Respond to the following statement: “If you trust that Jesus has died for you, you have no reason to fear anything, even death.”

Lose your life

Jesus once told His followers, “Whoever would save his life will lose it, but whoever loses his life for my sake will find it.” To live the supernatural life, you must lose your life in order to find it. That includes three things. First, you must lose your desire to earn God’s love. God loves you and there is nothing you can do to make God love you more or less. Accept that you are loved more deeply than you realize by God and live in this love. Second, reject your purposes for His instead. Living for God’s purposes allows you to play a part in a much greater story than your own. This is what you were made for. Third, find supernatural power by living for God’s purposes. Understanding God’s love + living for His purposes = the most fulfilled life.

What is currently keeping you from living the supernatural life? What’s one change you can make to put you on the path of living the supernatural life? 


Praise God for His perfect plans. Thank Him that, even in suffering, He is present and teaching you something about His love. Ask for wisdom to understand your purpose on this earth and how you can bring Him glory among your family, friends, co-workers and neighbors.


Midway through this week, send a follow-up email to your group with some or all of the following:

  • Read 1 John 4:7-12 and reflect on what this passage says about God’s love.

  • Ask the group to share any stories or lessons learned where they see God at work in their life.


What is God’s glory?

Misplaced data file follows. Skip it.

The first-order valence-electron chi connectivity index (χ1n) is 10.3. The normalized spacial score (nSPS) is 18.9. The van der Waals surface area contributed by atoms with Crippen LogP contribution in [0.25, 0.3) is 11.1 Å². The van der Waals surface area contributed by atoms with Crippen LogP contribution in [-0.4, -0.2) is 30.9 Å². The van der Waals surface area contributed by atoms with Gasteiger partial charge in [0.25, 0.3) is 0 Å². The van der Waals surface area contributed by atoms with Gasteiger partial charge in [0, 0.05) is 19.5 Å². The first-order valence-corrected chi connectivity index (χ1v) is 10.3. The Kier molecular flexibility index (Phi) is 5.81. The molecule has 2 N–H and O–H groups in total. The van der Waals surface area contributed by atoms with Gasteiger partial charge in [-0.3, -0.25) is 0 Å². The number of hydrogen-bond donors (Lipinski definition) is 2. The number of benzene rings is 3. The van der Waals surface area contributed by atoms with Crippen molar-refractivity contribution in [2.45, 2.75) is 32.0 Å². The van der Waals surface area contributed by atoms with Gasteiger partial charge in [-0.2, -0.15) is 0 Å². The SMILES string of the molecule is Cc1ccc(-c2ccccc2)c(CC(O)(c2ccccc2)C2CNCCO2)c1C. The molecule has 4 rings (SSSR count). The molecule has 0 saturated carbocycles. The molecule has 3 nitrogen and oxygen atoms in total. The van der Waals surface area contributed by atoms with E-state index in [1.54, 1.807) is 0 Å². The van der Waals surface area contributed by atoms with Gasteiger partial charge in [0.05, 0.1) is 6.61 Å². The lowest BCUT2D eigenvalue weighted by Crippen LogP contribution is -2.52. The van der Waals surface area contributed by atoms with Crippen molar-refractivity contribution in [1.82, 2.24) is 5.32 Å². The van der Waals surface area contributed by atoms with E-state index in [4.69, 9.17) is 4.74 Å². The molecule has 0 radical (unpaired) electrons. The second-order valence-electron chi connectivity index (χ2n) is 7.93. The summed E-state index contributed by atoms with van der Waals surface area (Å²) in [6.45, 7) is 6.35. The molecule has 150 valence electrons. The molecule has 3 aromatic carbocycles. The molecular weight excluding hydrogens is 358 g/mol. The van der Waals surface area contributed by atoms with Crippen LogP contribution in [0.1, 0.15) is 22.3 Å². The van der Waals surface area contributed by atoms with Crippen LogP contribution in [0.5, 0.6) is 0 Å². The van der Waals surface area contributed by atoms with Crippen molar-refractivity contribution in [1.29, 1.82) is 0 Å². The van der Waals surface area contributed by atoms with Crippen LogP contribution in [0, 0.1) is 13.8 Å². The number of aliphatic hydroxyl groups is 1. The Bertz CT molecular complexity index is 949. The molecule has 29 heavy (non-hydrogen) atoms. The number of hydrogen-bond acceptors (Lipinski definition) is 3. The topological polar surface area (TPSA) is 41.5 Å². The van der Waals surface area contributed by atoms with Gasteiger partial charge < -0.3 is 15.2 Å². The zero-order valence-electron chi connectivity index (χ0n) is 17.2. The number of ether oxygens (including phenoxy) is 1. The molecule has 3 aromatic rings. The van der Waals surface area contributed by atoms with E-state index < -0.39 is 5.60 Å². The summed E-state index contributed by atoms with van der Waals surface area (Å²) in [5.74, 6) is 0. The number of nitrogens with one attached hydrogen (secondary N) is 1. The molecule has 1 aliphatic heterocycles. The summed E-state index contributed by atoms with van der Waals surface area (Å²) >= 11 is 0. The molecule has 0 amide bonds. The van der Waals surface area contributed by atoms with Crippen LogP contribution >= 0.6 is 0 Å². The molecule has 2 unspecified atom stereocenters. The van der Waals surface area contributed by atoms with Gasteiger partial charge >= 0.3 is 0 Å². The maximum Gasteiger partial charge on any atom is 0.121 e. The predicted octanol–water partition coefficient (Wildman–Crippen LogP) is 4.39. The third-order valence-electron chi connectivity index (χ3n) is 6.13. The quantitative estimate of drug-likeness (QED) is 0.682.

What exactly is ‘God’s glory’? Many find the concept of God’s glory difficult to understand. However, God’s desire to be glorified is the most fundamental truth in the Bible. Everything He does has in mind the end of His glory. So, what is God’s glory? John Piper writes that the glory of God is “the radiance of his holiness, the radiance of his manifold, infinitely worthy and valuable perfections.”1 As believers, our goal is to make the glory of God shine in our lives.

What the sign reveals.

The story of Lazarus’ resurrection is what happens to everyone who trusts in the death of Christ for him or her. It’s a picture to remind us that we have been brought from death to life. In his commentary on John, Warren Wiersbe writes:

The experience of Lazarus is a good illustration of what happens to a sinner when he trusts the Saviour (Eph. 2:1–10). Lazarus was dead, and all sinners are dead. He was decayed, because death and decay go together. All lost people are spiritually dead, but some are more “decayed” than others. No one can be “more dead” than another.

Lazarus was raised from the dead by the power of God, and all who trust Christ have been given new life and lifted out of the graveyard of sin (see John 5:24). Lazarus was set free from [death] (see Col. 3:1ff) and given new liberty. 2

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1. John Piper, “What is God's Glory?,” Desiring God, July 6, 2009, (accessed February 16, 2017).
2. Warren W. Wiersbe, The Bible Exposition Commentary, vol. 1 (Wheaton, IL: Victor Books, 1996), 337.